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DJL Serving Architecture

DJL serving is built on top of Deep Java Library. You can visit the DJL github repository to learn more. For module, dependency and class overview refer to generated diagrams.

DJL Serving exists in roughly four layers:

  1. Frontend - A Netty HTTP client that accepts and manages incoming requests
  2. Workflows - A system for combining multiple models and glue code together into execution plans
  3. WorkLoadManager (WLM) - A worker thread management system supporting batching and routing.

There is also the model store, specified in the configuration, that specifies the models to be loaded on startup in the ModelManager.

Architecture Diagram


Frontend Diagram

DJL Serving uses a Netty frontend to handle the incoming requests. It has a single Netty setup with multiple HttpRequestHandlers. Different request handlers will provide support for the inference API, Management API, or other APIs available from various plugins.

Those request handlers can then communicate with other layers of the DJL stack. Mainly, this is through the ModelManager which manages the various endpoints. Each endpoint can have multiple versions that each correspond to a Workflow. The inference API will call various workflows (assigned round-robin to the workflows in an endpoint). The management API can be used to CRUD the various endpoints and workflows in them.


The workflow system is used to support various use cases involving multiple levels of models and glue code. It is configured using a workflow.json file where you can describe the workflow pipeline and the models involved. More details about workflows can be found in the workflows guide.

Within the workflow, the main purpose is to call various models. This is done through the WorkLoadManager. Creating and removing the workflow will add and remove the respective models from the WLM. The same model in multiple workflows will correspond to a single model in the WLM.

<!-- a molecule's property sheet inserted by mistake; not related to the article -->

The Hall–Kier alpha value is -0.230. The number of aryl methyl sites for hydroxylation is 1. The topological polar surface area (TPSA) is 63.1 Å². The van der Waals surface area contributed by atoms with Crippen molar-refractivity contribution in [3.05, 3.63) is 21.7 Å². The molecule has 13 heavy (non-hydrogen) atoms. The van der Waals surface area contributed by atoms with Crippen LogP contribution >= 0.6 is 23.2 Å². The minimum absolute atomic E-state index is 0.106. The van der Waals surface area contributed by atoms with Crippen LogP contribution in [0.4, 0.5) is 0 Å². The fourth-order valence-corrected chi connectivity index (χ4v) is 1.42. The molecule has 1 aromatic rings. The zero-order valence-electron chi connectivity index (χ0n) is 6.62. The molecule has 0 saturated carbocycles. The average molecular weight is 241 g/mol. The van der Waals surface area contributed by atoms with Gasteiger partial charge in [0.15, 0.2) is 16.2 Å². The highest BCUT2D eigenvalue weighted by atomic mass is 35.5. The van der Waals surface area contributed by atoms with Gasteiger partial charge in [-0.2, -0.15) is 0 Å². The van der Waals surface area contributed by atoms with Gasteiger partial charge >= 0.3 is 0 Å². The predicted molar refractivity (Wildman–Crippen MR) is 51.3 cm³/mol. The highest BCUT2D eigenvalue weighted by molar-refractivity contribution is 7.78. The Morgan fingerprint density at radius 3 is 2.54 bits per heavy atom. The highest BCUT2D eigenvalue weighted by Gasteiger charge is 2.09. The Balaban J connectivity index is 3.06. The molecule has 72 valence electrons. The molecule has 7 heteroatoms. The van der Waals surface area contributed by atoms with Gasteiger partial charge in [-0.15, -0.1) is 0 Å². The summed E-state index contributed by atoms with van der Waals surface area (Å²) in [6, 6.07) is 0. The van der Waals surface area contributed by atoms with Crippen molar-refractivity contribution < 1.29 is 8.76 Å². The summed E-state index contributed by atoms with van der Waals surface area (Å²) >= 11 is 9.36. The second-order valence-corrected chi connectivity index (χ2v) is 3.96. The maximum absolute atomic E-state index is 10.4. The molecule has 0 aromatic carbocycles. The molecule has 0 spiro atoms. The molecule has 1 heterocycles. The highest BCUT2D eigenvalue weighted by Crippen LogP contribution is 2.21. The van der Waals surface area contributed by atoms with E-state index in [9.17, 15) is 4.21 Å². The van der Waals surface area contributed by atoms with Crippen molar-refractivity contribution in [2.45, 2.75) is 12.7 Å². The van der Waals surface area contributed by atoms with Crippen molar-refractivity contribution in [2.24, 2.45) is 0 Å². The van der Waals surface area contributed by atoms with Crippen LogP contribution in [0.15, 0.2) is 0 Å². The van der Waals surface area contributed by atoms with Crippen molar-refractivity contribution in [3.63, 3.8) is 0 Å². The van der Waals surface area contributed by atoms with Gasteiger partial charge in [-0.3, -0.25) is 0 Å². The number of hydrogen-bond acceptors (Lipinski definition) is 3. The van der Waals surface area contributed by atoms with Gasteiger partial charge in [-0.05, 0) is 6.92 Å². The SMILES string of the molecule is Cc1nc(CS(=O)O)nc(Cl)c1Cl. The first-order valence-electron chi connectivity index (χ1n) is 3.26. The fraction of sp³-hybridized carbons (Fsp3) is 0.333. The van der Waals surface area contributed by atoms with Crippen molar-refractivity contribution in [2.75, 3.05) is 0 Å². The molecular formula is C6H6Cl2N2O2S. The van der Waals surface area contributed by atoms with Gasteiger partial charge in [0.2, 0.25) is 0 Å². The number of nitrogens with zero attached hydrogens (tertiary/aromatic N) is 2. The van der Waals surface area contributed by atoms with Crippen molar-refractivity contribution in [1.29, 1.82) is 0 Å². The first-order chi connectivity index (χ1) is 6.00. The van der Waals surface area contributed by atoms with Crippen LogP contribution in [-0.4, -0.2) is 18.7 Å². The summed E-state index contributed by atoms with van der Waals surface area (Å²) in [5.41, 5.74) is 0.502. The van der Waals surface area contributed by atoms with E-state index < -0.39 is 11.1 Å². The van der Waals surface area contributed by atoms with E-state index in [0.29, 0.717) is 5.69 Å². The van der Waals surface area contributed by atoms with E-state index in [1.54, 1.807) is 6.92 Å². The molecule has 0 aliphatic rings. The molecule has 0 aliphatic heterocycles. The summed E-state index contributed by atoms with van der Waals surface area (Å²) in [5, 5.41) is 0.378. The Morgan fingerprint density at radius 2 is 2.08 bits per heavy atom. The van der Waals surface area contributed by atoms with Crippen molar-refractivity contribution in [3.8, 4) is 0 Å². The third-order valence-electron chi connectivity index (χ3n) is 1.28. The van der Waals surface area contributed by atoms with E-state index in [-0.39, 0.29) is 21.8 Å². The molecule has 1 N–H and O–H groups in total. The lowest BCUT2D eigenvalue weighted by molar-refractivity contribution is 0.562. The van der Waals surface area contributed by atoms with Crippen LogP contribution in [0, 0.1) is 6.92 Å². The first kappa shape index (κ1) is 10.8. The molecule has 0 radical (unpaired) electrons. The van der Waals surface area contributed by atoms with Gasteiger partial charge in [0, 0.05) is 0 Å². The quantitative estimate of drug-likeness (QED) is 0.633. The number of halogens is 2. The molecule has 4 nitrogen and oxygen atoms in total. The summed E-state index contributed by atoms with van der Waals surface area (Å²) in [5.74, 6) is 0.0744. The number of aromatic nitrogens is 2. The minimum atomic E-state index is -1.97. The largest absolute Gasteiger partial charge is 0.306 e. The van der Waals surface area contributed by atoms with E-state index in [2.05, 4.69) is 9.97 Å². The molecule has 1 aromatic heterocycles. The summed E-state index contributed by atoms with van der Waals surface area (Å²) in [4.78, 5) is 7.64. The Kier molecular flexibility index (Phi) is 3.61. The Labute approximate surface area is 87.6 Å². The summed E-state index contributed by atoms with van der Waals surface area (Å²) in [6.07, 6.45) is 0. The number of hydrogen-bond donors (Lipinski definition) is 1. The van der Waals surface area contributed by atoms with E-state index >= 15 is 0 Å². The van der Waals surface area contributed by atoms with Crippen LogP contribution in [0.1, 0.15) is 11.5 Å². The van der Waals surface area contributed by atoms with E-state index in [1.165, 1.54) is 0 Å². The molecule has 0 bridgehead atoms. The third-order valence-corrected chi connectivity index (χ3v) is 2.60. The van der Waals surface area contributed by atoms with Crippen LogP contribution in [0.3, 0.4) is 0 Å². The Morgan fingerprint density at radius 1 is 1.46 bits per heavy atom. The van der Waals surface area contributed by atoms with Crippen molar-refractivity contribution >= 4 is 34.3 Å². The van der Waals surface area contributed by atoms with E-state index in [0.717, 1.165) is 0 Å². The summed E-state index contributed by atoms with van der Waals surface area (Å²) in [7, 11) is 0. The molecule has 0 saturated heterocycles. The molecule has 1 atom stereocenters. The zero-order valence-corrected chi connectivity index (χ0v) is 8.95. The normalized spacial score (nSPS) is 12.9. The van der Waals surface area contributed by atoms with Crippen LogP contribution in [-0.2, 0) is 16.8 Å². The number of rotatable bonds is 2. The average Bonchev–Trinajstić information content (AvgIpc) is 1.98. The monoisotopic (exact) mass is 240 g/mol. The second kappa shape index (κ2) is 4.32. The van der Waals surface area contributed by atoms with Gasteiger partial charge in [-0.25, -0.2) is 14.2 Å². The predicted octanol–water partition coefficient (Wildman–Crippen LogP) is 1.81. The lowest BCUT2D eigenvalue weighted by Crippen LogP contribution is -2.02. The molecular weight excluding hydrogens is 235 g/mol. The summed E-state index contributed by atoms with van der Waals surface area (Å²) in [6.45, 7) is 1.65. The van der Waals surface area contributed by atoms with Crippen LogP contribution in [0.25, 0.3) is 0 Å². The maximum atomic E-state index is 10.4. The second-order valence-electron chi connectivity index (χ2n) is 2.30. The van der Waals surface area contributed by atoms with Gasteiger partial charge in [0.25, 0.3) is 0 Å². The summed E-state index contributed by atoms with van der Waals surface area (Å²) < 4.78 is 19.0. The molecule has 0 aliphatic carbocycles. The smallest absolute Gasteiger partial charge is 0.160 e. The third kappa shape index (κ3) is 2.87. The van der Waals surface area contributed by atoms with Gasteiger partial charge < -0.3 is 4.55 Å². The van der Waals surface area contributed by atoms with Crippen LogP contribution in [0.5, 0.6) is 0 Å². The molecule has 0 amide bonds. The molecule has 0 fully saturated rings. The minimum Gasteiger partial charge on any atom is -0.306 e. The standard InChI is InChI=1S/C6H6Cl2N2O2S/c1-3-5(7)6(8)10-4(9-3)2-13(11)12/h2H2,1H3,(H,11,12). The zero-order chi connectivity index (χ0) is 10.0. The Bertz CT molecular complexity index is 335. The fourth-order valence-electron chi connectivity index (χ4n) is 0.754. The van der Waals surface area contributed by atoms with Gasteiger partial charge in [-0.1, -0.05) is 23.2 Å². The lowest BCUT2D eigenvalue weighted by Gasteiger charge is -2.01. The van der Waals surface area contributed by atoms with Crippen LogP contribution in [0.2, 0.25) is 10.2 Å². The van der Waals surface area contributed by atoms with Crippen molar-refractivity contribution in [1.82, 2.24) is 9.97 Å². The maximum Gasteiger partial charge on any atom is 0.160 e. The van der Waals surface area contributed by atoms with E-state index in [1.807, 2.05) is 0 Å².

WorkLoadManager Diagram

The backend is based around the WorkLoadManager module. The WLM takes care of multiple worker threads for each model along with the batching and request routing to them. It is also available separately and can be utilized through the WLM module (ai.djl.serving:wlm). This may be useful if you want the DJL Serving worker scaling support, but not the HTTP frontend.

For each model, there is a worker pool corresponding to it's full support. Each worker pool has a job queue to manage the incoming requests. It also has a worker pool config describing the task (model) it runs.

The worker pool can then contain multiple worker groups. The groups correspond to the support for the model on a particular device. So, the same model can have worker groups for both CPU and GPU or on multiple GPUs by creating multiple worker groups.

Finally, each worker group can contain the individual worker threads. This allows for multiple threads on the same device (typically CPU) for the same model. The number of workers in a worker group can be automatically scaled with a minimum and maximum value. A constant number of workers can be set by having the same minimum and maximum workers.

Within each worker thread inside the WLM, there is a DJL Predictor. Depending on what Engine the Predictor is, it can run various models such as those from PyTorch, Tensorflow, XGBoost, or any of the other engines supported by DJL. Notably, there is also a Python Engine which can be used to run models, preprocessing, and postprocessing defined in a python script.

When using the Python engine, the DJL Python Predictor (PyPredictor) contains a python process. This means that each worker thread (in each worker group in each worker pool) has it's own process. The process can be used and closed through the PyPredictor.